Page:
The city of the Taj Mahal is set to look greener from the barren wasteland it has been reduced to over the decades.
Inspired by one man's example of planting trees, now educational institutions, cultural groups, resident welfare associations and other groups are participating in a major plantation drive in the city.
Harvijay Singh Bahia, a shoe exporter and formula car racer, decided to begin tree planting on his own in April. He hired a tractor with a mechanical driller and spent the entire May in the gruelling summer heat, drilling six-foot-deep holes on private land, on school and college campuses, factory premises and 'wherever people invited me', but his condition was that they would look after the saplings 'like their own children'.
When the first showers came in early July, the stage was set for a massive sapling plantation drive across the city.
Bahia took up the barren stretch along Mantola nullah on the MG Road. 'It took sustained efforts against an ocean of indifference and resources, but today that eyesore has turned green and the thousand-odd plants there are well entrenched and waiting to bloom,' Bahia told IANS.
In just one month, more than 20,000 saplings have been planted in colonies, along open drains, in the Central Hindi Institute campus and St Peter's College. Dozens of voluntary agencies have joined Bahia in his effort.
The Central Hindi University's registrar, Chandra Kant Tripathi, told IANS that they were experimenting with planting hundreds of neem saplings on a plot to be developed as a 'gurukul'.
Principal of the 164-year-old St Peter's College, Father John Farreira told IANS that they had 'already earmarked a big field for a gurukul under the shade of neem, banyan and peepal trees'.
The Amar Ujala group has initiated its own green campaign, planting hundreds of saplings each day in various parts of the city. Till last week, the group had planted 11,964 saplings and its campaign is to continue till Independence Day (Aug 15).
Agra University has also directed its 437 affiliated colleges to plant 100 saplings each and look after them for three years. Registrar Shatrughan Singh said the guidelines had been sent to all the college authorities.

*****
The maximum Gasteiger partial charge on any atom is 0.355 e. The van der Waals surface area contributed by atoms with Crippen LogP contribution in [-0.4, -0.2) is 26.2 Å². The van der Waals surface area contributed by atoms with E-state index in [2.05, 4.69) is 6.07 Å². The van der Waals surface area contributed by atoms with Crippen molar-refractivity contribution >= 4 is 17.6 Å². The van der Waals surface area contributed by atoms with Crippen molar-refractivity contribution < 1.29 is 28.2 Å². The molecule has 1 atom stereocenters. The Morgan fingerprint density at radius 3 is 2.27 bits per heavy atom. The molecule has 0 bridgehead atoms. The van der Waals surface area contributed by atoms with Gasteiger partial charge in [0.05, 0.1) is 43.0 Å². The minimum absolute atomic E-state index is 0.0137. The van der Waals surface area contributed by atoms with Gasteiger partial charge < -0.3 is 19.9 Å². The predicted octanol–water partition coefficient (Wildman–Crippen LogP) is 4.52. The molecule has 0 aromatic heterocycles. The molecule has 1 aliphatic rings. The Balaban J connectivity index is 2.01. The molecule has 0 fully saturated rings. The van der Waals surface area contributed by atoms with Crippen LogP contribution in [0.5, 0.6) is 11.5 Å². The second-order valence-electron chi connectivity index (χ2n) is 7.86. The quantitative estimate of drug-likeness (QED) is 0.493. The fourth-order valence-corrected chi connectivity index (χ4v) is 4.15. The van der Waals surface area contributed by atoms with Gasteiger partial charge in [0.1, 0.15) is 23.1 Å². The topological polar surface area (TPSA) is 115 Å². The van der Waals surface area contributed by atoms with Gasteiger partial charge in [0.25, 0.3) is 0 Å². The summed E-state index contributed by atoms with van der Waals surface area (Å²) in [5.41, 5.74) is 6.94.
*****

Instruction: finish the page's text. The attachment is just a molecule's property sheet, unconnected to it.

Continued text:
In the S.N. Medical College, Principal K.K. Gupta has been leading the green campaign. National Cadet Corps members have also been planting saplings in different colleges.
A dozen women's groups and service clubs have pooled in their resources to plant saplings in different areas. The Citizens Council, Agra Vikas Manch, Wake Up Agra, Lions, Rotary, Bharat Vikas Parishad, the residents welfare societies and the cultural and religious bodies in the city are also involved in the drive.
Seeing the all-round enthusiasm, the government too has woken up and joined the efforts.
District Magistrate Amrit Abhijat has announced the 'Mera Vriksh' (My Tree) scheme, under which people can deposit Rs.1,100 with the forest department and plant a tree in the Taj Nature Park from Aug 12 in memory of their dear ones.
Divisional Forest Officer P.K. Janu said the department would look after the tree, protect it with a tree guard, give a proper certificate and put a stone plaque, giving details of the donor.
The key feature of the campaign this time is that the saplings are not being planted haphazardly as happened in the past leading to a low survival rate, said Narendra Malhotra, former president of the Federation of Gynaecologists and Obstetricians Societies of India and a keen volunteer.
'Proper planning and a huge database has been prepared, with names of people, locations and categories of saplings planted,' he said.
Braj Mandal Heritage Conservation Society president Surendra Sharma said: 'If this trend continues, not only will Agra's landscape look greener, but it will emerge as a role model for other cities in India to follow.'
Bahia said he did not intend to merely plant saplings and forget about them.
'I have a record of every sapling and location and will ensure not one dies a premature death for lack of care,' he said.
That's the green way to go, for sure!
(Brij Khandelwal can be contacted at firstname.lastname@example.org)